Donegal views on new alcohol pricing legislation
Minimum alcohol pricing has been introduced across the State.
The new law, which came into effect on Monday, means a standard bottle of wine, from an off-licence, shop or supermarket, cannot be sold for less than €7.40 and a can of beer cannot be sold for less than €1.70.
However, one Donegal shop owner questioned how effective, what he described as the “stealth tax”, was going to be.
Speaking to Donegal Live, Joe Joyce, who owns the Centra shop in Clonmany, in Inishowen, said there would be no major change in the price of spirits or wine.
Mr Joyce: “There will, however, be big changes in the price of beer. Minimum alcohol pricing will add approximately €8 to the price of a box of beer containing 20 bottles. Previously a box of beer would have cost around €15. It will now cost about €23.
“The money raised as a result of minimum unit pricing is going straight to the Revenue. It is not going to the shop, supermarket or off-licence owners.
“There are questions over where the additional money is going. Is it being ring-fenced for alcohol education or prevention initiatives or is it going into the Government's coffers?
“The idea of people heading to the North, where minimum alcohol pricing has not been introduced, to buy alcohol, might be an issue, depending on how close you live to the border. If someone had a big occasion coming up, they might consider it but, I think, most people will pop into their local shop, supermarket or off-licence for their couple of bottles of wine.”
The Clonmany businessman drew a parallel between the Sugar Sweetened Drinks Tax (SSDT), introduced in May 2018, and minimum alcohol pricing.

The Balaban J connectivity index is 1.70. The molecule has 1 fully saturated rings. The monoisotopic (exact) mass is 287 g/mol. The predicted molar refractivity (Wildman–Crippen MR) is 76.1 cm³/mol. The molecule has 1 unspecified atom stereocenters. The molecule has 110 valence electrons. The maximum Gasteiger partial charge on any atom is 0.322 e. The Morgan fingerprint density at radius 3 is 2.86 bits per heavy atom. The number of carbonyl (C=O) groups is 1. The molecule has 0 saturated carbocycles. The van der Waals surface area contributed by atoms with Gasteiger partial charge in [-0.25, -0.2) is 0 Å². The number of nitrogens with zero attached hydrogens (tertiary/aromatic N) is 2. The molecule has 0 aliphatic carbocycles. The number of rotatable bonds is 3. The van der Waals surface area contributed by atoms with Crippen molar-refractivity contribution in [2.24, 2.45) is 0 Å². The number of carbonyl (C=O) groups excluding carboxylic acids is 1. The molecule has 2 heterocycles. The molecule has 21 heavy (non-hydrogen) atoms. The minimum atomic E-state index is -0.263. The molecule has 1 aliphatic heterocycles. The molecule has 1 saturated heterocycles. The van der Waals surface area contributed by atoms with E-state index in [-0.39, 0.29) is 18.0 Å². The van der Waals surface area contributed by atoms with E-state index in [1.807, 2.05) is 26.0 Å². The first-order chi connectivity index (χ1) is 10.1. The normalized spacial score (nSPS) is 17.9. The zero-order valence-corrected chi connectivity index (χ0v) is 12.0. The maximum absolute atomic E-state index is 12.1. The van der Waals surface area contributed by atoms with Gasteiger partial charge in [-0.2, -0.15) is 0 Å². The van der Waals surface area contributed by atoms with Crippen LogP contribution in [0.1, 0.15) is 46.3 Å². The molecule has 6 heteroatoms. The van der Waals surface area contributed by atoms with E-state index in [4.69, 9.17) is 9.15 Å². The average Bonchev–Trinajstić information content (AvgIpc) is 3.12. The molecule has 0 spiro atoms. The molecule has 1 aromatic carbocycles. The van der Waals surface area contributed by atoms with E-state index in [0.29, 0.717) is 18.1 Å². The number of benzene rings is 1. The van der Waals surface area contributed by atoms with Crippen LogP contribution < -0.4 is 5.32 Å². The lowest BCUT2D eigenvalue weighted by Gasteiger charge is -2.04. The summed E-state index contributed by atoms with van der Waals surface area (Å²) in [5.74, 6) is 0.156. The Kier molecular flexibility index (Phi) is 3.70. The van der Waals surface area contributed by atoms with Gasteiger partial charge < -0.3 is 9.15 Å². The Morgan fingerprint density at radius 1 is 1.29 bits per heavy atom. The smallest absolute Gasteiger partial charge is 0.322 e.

The SSDT raised €31.72 million in its first year.
Mr Joyce asked: “I wonder if any of that revenue was used to employ additional dietitians?”
According to Health Minister Stephen Donnelly the minimum alcohol pricing measure was designed to reduce serious illness and death from alcohol consumption.
The Minister added: “It will also reduce the pressure on our health services from alcohol related conditions.
“It worked in Scotland and I look forward to it working here.”
Minister of State with responsibility for Public Health, Well Being and the National Drugs Strategy, Frank Feighan, said the Government was taking action to ensure cheap, strong alcohol is not available to young people at 'pocket money prices.
He added: “We are also taking this action to help those who drink to harmful levels to reduce their intake.
“I am proud that Ireland is among the first countries in the world to introduce this measure and to take real action to help those who need it most.”
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